Robust way to find significant variables to build a model in R



Hello R Users

I’ve read lot many blog posts on variable selection, but couldn’t find a universal path to choose.
I tried digging deeper, and came across few methods in R to find most significant variable to choose for model building:

 #using knn imputation    
 inputData <- knnImputation(Data)


    #use random forest to find set of predictors
    cf1 <- cforest(ozone_reading ~ ., data = inputData, controls = cforest_unbiased(mtry = 2, ntree = 50))
    #get variable importance based on mean decrease in accuracy
    #based on mean difference in accuracy
    varimp(cf1, conditional = TRUE)
    varimpAUC(cf1)  #more robust towards class imbalance


    #using relaimpo package  
    #check for relative importance of variable
    #fit lm model
    lmMod <- lm(ozone_reading ~ ., data = inputData)
    #calculate relative importance scaled upto 100
    relImportance <- calc.relimp(lmMod, type = 'lmg', rela = TRUE)
    #relative importance
    sort(relImportance$lmg, decreasing = TRUE)

and finally,

#boruta method



boruta_output <- Boruta(response ~ ., data = na.omit(inputData), doTrace=2)

My question is:
Is it necessary for me, to select significant variables using these methods? What other options do I have? Is there any robust method which can be applied in all situation to find the most significant variable?

Somebody help!

Random Forest to Choose multiple variable in consumer lending portfolio

Hi @indutaneja11,

The best way is to understand the data and then form hypotheses about which variables you think(or assume) to be affecting your response variable.
For example if you are predicting the price of a car,it is safe to assume that number of cylinders,mpg etc are going to be significant.In this case,it is not necessary to use the packages.
Also,for cases like clustering I am not aware of any way to find out variable importance.You can of course assign weights but that again depends on the domain experience.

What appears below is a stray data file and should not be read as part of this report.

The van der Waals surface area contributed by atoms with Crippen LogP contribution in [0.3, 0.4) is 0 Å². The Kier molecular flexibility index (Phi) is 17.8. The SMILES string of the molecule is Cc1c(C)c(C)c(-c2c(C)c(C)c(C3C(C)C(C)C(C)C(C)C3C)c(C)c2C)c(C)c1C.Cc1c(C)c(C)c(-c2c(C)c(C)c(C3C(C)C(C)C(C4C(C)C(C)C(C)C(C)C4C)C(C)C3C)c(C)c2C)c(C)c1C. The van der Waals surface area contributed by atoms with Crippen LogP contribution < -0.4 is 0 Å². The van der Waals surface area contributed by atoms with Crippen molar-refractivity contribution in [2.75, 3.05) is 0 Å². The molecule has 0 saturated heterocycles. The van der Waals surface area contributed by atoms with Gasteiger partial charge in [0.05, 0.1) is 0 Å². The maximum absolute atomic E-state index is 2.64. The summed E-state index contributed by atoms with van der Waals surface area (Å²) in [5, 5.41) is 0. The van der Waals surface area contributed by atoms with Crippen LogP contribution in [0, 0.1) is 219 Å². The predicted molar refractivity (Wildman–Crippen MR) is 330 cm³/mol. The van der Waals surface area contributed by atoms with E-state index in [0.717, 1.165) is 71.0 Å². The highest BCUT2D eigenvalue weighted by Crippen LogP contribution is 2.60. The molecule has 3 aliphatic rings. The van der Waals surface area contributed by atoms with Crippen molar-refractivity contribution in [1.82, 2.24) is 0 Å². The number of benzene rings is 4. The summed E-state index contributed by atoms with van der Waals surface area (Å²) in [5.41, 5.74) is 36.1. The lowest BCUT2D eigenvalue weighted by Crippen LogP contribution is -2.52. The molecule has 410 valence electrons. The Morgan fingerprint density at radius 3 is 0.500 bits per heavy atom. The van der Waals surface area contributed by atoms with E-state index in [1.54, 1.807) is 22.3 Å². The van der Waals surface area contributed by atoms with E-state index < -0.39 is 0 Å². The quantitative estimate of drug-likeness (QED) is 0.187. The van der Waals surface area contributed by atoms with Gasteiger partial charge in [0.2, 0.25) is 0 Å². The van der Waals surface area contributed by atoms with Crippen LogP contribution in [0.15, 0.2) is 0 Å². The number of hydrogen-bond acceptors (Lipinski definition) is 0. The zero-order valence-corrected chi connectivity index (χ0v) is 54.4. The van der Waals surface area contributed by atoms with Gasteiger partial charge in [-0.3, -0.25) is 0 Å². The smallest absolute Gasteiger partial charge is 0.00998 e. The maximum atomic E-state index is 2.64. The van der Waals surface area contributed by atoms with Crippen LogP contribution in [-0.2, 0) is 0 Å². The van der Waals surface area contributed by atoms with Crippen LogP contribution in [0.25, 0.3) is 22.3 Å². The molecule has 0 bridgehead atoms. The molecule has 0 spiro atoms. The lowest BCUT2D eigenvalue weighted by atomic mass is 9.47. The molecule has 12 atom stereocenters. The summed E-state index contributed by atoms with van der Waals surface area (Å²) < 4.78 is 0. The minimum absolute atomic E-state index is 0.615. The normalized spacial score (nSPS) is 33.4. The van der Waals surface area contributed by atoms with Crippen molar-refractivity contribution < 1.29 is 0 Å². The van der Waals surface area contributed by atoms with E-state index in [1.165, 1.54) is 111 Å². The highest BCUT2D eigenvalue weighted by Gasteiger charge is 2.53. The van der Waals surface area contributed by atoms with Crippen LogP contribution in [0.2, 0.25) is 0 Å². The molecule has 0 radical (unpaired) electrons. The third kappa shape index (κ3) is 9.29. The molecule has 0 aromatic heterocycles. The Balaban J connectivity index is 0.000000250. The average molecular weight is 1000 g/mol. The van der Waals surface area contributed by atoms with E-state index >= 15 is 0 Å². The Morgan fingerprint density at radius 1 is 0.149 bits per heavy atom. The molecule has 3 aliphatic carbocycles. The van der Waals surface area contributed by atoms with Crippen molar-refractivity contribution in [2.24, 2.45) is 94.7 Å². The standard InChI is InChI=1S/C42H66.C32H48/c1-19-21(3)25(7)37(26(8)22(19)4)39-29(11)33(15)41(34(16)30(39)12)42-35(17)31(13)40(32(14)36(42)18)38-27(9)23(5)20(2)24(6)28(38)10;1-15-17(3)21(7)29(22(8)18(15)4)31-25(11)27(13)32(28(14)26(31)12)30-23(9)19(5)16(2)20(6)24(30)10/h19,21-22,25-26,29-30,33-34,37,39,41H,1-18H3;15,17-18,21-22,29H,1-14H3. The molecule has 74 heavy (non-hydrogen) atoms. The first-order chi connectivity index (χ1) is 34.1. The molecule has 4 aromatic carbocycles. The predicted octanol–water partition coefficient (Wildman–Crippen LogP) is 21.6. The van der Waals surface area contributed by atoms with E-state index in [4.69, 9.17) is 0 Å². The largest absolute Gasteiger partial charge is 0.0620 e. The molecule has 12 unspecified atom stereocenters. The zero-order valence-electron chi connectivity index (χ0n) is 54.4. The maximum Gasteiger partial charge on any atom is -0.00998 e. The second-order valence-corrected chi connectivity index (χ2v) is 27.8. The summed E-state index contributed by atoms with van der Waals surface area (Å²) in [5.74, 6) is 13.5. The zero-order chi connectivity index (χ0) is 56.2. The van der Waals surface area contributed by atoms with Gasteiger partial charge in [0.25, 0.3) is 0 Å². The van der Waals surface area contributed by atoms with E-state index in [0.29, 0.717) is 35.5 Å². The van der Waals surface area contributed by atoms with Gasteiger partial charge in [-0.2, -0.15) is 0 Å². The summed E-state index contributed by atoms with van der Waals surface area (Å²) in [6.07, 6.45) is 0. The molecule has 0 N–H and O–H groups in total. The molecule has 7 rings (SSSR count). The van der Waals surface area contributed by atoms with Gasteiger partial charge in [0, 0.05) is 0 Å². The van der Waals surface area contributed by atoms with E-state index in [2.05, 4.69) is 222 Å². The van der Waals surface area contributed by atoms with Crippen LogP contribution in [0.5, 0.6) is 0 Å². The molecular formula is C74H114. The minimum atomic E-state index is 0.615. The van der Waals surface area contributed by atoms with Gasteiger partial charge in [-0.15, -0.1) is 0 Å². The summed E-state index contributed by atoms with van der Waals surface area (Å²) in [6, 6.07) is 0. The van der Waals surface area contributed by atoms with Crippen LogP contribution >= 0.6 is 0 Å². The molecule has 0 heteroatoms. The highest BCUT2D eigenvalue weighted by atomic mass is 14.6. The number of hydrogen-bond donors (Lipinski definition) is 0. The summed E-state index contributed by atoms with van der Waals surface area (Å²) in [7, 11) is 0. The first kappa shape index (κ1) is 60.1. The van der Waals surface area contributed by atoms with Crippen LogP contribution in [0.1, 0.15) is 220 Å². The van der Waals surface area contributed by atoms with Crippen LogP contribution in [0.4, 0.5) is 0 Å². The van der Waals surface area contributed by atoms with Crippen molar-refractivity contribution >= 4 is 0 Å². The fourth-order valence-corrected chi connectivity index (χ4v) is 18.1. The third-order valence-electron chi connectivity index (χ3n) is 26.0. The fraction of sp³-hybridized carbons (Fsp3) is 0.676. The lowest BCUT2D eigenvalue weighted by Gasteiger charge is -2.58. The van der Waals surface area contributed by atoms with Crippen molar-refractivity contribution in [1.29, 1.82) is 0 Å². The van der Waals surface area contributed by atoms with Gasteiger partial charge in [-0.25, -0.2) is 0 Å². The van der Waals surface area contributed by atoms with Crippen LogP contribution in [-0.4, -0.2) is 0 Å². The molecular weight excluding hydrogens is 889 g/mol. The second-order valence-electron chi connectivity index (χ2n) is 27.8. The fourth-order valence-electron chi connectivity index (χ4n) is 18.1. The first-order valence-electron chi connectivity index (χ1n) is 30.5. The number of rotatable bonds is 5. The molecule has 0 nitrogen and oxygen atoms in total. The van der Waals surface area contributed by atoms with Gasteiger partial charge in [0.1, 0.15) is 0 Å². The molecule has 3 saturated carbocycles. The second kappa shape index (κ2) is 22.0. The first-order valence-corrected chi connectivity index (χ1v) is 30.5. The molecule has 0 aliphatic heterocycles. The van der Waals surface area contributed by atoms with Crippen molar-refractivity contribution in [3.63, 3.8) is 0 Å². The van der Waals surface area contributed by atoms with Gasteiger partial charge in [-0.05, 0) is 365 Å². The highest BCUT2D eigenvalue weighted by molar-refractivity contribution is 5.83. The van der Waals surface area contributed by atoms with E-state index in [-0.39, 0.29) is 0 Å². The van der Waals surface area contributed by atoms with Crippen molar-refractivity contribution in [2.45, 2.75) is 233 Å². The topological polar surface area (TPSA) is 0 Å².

In short, I do not think there is a method that fits all cases.It is more of a trial + error+judgement+packages that deals with variable importance.
Say,you are running a linear regression model on predicting sales based on some advertising data.
Advertising medium can be etc.It can very well happen that TV comes out to be in-significant but that beats common sense.
In such cases,we need to dig deeper and find out the WHY?
Hope this helps!!



Common and more significant question, It is relevant for both beginners and intermediate data scientist .Business sense always matter a lot in feature selection and it performs well also. Apart from this, there are various methods to deal with it, I structure this approach based on number of features available!

  • Have less than 25 features
    Here, I would suggest you to go with chi-square test or correlation table to identify the most significant variables. Another approach, build a decision tree and visualize the tree (It always gives you quick information about significance of variables).

  • Number of features in range(25-100)
    Perform principle component analysis (or apply other dimensionality reduction technique) which will reduce similar type of variables. This method will reduce the number of variable and further we identify significant variables using chi-squared test or correlation table.

  • More than 100 Features
    In any analysis you start with more than 1000 variables. The first step we generally do for initial shortlisting is to find information value. The variable with a high IV are considered. Generally this reduces the variable list by 70-80%. This removes all non-variant and variables independent of target variable. Once this is done we do PCA and chi-square test.

Apart from above discussed methods, You can try using the backward selection technique if you are using regression or you can use the variable importance plot or the variable importance available with various decision tree/ random forest techniques. I have seen people using random forest specifically for the feature selection.

Hope this helps!